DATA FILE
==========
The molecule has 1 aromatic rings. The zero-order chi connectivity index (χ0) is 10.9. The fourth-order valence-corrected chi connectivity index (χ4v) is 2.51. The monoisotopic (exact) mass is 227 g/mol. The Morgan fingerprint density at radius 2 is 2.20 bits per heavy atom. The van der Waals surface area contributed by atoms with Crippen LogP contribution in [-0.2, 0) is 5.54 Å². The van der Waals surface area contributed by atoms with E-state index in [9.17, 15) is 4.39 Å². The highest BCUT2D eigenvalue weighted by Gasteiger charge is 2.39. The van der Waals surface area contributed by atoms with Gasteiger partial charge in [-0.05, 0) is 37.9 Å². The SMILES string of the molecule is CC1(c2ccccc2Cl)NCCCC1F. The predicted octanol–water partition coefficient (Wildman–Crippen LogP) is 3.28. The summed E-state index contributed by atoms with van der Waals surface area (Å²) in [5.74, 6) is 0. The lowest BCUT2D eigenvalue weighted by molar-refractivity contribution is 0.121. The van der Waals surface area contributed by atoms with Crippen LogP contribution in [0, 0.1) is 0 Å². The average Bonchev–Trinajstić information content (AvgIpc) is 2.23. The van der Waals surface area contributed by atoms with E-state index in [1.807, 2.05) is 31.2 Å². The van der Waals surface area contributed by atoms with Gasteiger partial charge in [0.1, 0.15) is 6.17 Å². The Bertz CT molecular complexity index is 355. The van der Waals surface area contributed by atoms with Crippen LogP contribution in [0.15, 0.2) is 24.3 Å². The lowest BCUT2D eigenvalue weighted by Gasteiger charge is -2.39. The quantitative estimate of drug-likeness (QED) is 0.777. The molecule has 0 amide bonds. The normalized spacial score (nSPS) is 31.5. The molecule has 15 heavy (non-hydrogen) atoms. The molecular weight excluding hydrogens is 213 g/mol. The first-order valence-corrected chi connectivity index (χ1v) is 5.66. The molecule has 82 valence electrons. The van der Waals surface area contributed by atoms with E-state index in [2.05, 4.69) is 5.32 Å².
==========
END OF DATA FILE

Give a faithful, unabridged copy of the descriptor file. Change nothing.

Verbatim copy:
The molecule has 1 aromatic rings. The zero-order chi connectivity index (χ0) is 10.9. The fourth-order valence-corrected chi connectivity index (χ4v) is 2.51. The monoisotopic (exact) mass is 227 g/mol. The Morgan fingerprint density at radius 2 is 2.20 bits per heavy atom. The van der Waals surface area contributed by atoms with Crippen LogP contribution in [-0.2, 0) is 5.54 Å². The van der Waals surface area contributed by atoms with E-state index in [9.17, 15) is 4.39 Å². The highest BCUT2D eigenvalue weighted by Gasteiger charge is 2.39. The van der Waals surface area contributed by atoms with Gasteiger partial charge in [-0.05, 0) is 37.9 Å². The SMILES string of the molecule is CC1(c2ccccc2Cl)NCCCC1F. The predicted octanol–water partition coefficient (Wildman–Crippen LogP) is 3.28. The summed E-state index contributed by atoms with van der Waals surface area (Å²) in [5.74, 6) is 0. The lowest BCUT2D eigenvalue weighted by molar-refractivity contribution is 0.121. The van der Waals surface area contributed by atoms with Crippen LogP contribution in [0, 0.1) is 0 Å². The average Bonchev–Trinajstić information content (AvgIpc) is 2.23. The van der Waals surface area contributed by atoms with E-state index in [1.807, 2.05) is 31.2 Å². The van der Waals surface area contributed by atoms with Gasteiger partial charge in [0.1, 0.15) is 6.17 Å². The Bertz CT molecular complexity index is 355. The van der Waals surface area contributed by atoms with Crippen LogP contribution in [0.15, 0.2) is 24.3 Å². The lowest BCUT2D eigenvalue weighted by Gasteiger charge is -2.39. The quantitative estimate of drug-likeness (QED) is 0.777. The molecule has 0 amide bonds. The normalized spacial score (nSPS) is 31.5. The molecule has 15 heavy (non-hydrogen) atoms. The molecular weight excluding hydrogens is 213 g/mol. The first-order valence-corrected chi connectivity index (χ1v) is 5.66. The molecule has 82 valence electrons. The van der Waals surface area contributed by atoms with E-state index in [2.05, 4.69) is 5.32 Å².